While some entertain the popular adage that ‘war never changes’, the same cannot be said for films of its genre. 2014’s Fury may have proved there is life yet in the drama of major conflicts past, but it is becoming abundantly clear that there is demand for cinematic debate over the complex ethical questions that political and military yes-men are dealing with in today’s climate. Enter Eye in the Sky, from Gavin Hood, director of X-Men Origins: Wolverine (I know, right?). In this wild departure from the likes of X-Men, Hood has exemplified his true talent with a taut, morally labyrinthine portrait of 21st century warfare, even if the budget seems unevenly spent.
Eye in the Sky takes place within a single day. It tells the story of ‘Operation Cobra,’ in which two high value terrorist targets are to be captured in Kenya and brought back to the United Kingdom for trial. When the circumstances unexpectedly change, the military conviction of Colonel Powell (Helen Mirren), Steve Watts (Aaron Paul) and Lt. General Benson (Alan Rickman) is occluded by a political mire of indecision, putting the whole mission at risk.
"It makes a compelling point: that in real life there are no born villains, there are people, and they are only as villainous as the choices they make"
Every political drama requires balance, especially one as sensitive and contemporary as this. As such, Eye in the Sky’s script is its most valuable asset. So impeccably contoured are the film’s characters that not a single institution, faction or human being emerges on the other side as wholly monstrous, nor morally sound. Each and every character of significance is unmistakably human. It makes a compelling point: that in real life there are no born villains, there are people, and they are only as villainous as the choices they make. This is one of several magnificently well argued points that Eye in the Sky makes.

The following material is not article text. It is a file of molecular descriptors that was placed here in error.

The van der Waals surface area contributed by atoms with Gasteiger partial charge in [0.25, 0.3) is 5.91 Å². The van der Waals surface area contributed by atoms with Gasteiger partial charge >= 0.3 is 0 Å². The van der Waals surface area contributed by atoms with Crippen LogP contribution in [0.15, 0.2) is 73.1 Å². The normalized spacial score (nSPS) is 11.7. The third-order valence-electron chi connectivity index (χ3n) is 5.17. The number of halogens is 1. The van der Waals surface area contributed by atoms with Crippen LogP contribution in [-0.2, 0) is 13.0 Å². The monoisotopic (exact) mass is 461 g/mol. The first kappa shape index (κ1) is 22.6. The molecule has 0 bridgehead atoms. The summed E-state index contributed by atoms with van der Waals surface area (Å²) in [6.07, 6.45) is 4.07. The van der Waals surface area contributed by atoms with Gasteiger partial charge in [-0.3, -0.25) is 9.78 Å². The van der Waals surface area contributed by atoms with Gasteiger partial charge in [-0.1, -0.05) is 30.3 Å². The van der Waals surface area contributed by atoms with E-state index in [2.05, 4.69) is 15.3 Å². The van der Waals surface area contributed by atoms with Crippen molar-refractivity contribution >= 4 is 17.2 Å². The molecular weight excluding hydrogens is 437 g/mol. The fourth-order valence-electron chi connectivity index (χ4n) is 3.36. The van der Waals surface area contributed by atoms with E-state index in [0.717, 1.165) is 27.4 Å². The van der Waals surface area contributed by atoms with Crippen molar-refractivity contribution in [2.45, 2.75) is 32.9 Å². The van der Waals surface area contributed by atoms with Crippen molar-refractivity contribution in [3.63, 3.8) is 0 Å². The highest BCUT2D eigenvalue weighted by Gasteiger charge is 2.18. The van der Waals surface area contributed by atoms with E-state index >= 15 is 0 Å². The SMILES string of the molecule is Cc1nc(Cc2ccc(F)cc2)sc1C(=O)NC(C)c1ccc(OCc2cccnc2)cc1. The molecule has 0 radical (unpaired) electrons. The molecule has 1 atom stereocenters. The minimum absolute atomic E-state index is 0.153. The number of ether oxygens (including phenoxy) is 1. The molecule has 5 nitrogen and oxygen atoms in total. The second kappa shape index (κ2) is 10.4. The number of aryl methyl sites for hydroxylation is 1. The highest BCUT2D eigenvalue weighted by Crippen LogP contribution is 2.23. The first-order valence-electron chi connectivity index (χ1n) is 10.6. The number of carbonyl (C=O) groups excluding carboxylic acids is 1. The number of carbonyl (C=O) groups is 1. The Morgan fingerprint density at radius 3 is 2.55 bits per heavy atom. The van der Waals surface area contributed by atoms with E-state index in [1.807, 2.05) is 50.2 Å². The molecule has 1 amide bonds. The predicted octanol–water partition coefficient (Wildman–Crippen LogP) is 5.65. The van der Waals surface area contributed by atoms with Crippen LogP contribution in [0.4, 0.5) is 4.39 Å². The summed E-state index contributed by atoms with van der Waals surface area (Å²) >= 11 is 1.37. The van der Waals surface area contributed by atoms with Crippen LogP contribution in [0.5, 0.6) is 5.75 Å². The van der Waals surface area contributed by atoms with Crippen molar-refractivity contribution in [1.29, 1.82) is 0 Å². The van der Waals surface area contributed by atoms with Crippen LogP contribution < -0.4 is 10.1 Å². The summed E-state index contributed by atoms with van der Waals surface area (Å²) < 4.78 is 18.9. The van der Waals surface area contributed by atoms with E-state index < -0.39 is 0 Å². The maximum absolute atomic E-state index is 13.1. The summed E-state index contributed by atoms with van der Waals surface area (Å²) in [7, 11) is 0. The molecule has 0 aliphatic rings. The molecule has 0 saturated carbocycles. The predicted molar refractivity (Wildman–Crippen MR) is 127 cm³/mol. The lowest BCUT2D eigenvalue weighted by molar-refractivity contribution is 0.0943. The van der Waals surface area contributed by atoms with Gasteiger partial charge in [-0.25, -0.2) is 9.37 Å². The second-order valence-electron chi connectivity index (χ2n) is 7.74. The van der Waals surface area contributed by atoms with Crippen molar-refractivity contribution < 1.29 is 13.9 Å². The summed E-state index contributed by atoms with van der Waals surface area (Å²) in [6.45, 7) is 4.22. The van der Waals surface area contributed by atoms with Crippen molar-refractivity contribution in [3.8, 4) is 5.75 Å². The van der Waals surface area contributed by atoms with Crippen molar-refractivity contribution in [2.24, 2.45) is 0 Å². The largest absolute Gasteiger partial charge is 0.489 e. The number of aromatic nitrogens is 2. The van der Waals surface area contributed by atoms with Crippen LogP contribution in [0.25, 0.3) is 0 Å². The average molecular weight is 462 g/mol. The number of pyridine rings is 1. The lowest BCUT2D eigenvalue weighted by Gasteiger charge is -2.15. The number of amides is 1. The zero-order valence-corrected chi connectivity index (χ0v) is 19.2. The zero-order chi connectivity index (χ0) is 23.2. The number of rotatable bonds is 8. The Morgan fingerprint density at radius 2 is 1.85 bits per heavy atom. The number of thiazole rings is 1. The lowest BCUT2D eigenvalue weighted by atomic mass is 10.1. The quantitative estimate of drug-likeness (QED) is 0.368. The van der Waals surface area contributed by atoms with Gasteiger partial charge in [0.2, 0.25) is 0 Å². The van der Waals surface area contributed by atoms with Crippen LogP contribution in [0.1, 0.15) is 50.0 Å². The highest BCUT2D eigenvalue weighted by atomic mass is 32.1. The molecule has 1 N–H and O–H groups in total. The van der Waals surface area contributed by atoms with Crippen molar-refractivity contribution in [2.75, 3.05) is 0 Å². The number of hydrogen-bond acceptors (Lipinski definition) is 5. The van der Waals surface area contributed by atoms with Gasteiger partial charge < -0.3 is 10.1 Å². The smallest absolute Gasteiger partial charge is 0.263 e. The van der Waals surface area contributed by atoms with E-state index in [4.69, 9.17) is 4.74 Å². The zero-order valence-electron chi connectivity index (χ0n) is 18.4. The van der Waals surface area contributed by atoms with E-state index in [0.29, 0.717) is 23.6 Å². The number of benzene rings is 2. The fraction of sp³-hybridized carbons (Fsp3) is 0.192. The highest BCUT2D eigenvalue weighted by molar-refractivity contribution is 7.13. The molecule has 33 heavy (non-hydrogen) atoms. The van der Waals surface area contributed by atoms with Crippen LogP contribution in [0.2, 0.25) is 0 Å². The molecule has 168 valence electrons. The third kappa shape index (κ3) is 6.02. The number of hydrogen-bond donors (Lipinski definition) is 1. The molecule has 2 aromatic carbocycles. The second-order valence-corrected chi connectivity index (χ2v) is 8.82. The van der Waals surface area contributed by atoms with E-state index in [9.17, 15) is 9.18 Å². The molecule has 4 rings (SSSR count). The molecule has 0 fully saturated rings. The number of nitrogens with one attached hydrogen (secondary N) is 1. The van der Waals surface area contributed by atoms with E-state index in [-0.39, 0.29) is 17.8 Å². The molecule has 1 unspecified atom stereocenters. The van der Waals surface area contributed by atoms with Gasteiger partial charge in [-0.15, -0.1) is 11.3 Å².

Another laudable facet of the script is the way in which it illustrates the complexities of modern warfare. Early on there is a brief introduction to the political backdrop of the story in the form of an effective if slightly gimmicky news report. What follows that is an intricately written, and edited, distillation of the ranks of bureaucracy a drone strike actually has to hurdle before it can be executed. When that window of opportunity opens, do you risk the capture or make certain the kill? Does the risk of losing political support and possibly fanning the extremist flame outweigh the value of the lives imminently in danger? Eye in the Sky gives compelling credence to these timely questions of unequivocal gravity.
If I were to have one major qualm with Hood’s film, it is the uneven tone. While the deliberation of terrified politicians is great comedy, the splicing of Homeland’s imperative and The Thick of It’s whimsy is not always easily stomached. While on the subject of television, I might also mention that it seems as if they ran out of money when it came to shooting the film, because it looks about as good as an episode of Doctor Who. Luckily, a strong cast including the final performance from the immense Alan Rickman is able to rescue much of the shoddy framing.
‘In war, truth is the first casualty’. These words are offered in prelude to the film. In cinema, thought is the first casualty. Hood and writer Guy Hibbert, however, leave no man behind.